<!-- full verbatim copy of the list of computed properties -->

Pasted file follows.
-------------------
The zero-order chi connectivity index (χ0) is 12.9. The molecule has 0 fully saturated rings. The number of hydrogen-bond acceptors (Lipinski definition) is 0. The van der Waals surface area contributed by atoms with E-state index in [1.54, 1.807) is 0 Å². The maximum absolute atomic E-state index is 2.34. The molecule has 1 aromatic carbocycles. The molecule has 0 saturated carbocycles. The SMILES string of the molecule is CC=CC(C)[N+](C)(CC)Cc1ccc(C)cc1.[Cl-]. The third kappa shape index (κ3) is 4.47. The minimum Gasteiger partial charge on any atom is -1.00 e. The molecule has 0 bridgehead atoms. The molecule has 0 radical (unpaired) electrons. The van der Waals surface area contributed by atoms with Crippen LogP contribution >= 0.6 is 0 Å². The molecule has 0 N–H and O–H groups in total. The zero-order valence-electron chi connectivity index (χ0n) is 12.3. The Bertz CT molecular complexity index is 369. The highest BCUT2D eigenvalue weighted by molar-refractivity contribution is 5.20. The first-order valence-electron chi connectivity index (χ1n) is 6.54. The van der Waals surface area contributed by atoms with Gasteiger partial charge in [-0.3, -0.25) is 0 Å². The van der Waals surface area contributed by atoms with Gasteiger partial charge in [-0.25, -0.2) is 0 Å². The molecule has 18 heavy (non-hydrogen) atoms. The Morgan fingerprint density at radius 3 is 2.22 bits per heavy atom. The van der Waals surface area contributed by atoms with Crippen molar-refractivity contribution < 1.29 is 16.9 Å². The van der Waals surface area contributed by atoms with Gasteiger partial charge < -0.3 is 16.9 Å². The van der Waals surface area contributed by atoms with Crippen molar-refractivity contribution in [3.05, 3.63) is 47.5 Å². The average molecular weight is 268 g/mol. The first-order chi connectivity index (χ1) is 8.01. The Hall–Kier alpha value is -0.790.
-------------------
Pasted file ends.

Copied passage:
The zero-order chi connectivity index (χ0) is 12.9. The molecule has 0 fully saturated rings. The number of hydrogen-bond acceptors (Lipinski definition) is 0. The van der Waals surface area contributed by atoms with E-state index in [1.54, 1.807) is 0 Å². The maximum absolute atomic E-state index is 2.34. The molecule has 1 aromatic carbocycles. The molecule has 0 saturated carbocycles. The SMILES string of the molecule is CC=CC(C)[N+](C)(CC)Cc1ccc(C)cc1.[Cl-]. The third kappa shape index (κ3) is 4.47. The minimum Gasteiger partial charge on any atom is -1.00 e. The molecule has 0 bridgehead atoms. The molecule has 0 radical (unpaired) electrons. The van der Waals surface area contributed by atoms with Crippen LogP contribution >= 0.6 is 0 Å². The molecule has 0 N–H and O–H groups in total. The zero-order valence-electron chi connectivity index (χ0n) is 12.3. The Bertz CT molecular complexity index is 369. The highest BCUT2D eigenvalue weighted by molar-refractivity contribution is 5.20. The first-order valence-electron chi connectivity index (χ1n) is 6.54. The van der Waals surface area contributed by atoms with Gasteiger partial charge in [-0.3, -0.25) is 0 Å². The van der Waals surface area contributed by atoms with Gasteiger partial charge in [-0.25, -0.2) is 0 Å². The molecule has 18 heavy (non-hydrogen) atoms. The Morgan fingerprint density at radius 3 is 2.22 bits per heavy atom. The van der Waals surface area contributed by atoms with Crippen molar-refractivity contribution < 1.29 is 16.9 Å². The van der Waals surface area contributed by atoms with Gasteiger partial charge < -0.3 is 16.9 Å². The van der Waals surface area contributed by atoms with Crippen molar-refractivity contribution in [3.05, 3.63) is 47.5 Å². The average molecular weight is 268 g/mol. The first-order chi connectivity index (χ1) is 8.01. The Hall–Kier alpha value is -0.790.